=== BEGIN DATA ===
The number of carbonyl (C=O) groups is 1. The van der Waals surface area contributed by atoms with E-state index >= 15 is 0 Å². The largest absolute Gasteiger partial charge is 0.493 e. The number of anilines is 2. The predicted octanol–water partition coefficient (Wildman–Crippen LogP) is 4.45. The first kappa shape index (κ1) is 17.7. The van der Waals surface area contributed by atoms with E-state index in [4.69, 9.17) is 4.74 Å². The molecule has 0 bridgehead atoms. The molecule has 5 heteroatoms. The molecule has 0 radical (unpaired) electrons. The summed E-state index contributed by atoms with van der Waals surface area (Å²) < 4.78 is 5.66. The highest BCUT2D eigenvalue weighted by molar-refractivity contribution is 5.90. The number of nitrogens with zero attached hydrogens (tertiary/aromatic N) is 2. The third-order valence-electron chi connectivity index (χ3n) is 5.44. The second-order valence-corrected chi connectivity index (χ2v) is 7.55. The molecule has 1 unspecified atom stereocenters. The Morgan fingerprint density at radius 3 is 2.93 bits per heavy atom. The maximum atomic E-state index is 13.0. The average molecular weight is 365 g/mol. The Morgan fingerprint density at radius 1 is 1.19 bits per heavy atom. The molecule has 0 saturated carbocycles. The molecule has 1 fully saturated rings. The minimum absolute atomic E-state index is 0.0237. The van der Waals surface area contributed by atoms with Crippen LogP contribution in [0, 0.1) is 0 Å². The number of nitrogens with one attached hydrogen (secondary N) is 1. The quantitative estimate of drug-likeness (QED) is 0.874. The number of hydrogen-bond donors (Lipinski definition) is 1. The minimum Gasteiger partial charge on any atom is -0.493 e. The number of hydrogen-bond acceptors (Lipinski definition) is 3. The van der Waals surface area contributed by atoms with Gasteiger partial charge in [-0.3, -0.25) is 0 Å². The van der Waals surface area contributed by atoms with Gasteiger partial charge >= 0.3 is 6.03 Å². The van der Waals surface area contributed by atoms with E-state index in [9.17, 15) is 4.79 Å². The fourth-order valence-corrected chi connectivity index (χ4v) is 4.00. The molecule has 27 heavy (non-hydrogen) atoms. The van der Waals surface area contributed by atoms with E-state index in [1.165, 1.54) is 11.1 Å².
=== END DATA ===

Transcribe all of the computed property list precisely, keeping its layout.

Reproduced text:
The number of carbonyl (C=O) groups is 1. The van der Waals surface area contributed by atoms with E-state index >= 15 is 0 Å². The largest absolute Gasteiger partial charge is 0.493 e. The number of anilines is 2. The predicted octanol–water partition coefficient (Wildman–Crippen LogP) is 4.45. The first kappa shape index (κ1) is 17.7. The van der Waals surface area contributed by atoms with E-state index in [4.69, 9.17) is 4.74 Å². The molecule has 0 bridgehead atoms. The molecule has 5 heteroatoms. The molecule has 0 radical (unpaired) electrons. The summed E-state index contributed by atoms with van der Waals surface area (Å²) < 4.78 is 5.66. The highest BCUT2D eigenvalue weighted by molar-refractivity contribution is 5.90. The number of nitrogens with zero attached hydrogens (tertiary/aromatic N) is 2. The third-order valence-electron chi connectivity index (χ3n) is 5.44. The second-order valence-corrected chi connectivity index (χ2v) is 7.55. The molecule has 1 unspecified atom stereocenters. The Morgan fingerprint density at radius 3 is 2.93 bits per heavy atom. The maximum atomic E-state index is 13.0. The average molecular weight is 365 g/mol. The Morgan fingerprint density at radius 1 is 1.19 bits per heavy atom. The molecule has 0 saturated carbocycles. The molecule has 1 fully saturated rings. The minimum absolute atomic E-state index is 0.0237. The van der Waals surface area contributed by atoms with Crippen LogP contribution in [0, 0.1) is 0 Å². The number of nitrogens with one attached hydrogen (secondary N) is 1. The quantitative estimate of drug-likeness (QED) is 0.874. The number of hydrogen-bond donors (Lipinski definition) is 1. The minimum Gasteiger partial charge on any atom is -0.493 e. The number of hydrogen-bond acceptors (Lipinski definition) is 3. The van der Waals surface area contributed by atoms with Gasteiger partial charge in [-0.3, -0.25) is 0 Å². The van der Waals surface area contributed by atoms with Gasteiger partial charge >= 0.3 is 6.03 Å². The van der Waals surface area contributed by atoms with E-state index in [9.17, 15) is 4.79 Å². The fourth-order valence-corrected chi connectivity index (χ4v) is 4.00. The molecule has 27 heavy (non-hydrogen) atoms. The van der Waals surface area contributed by atoms with E-state index in [1.165, 1.54) is 11.1 Å².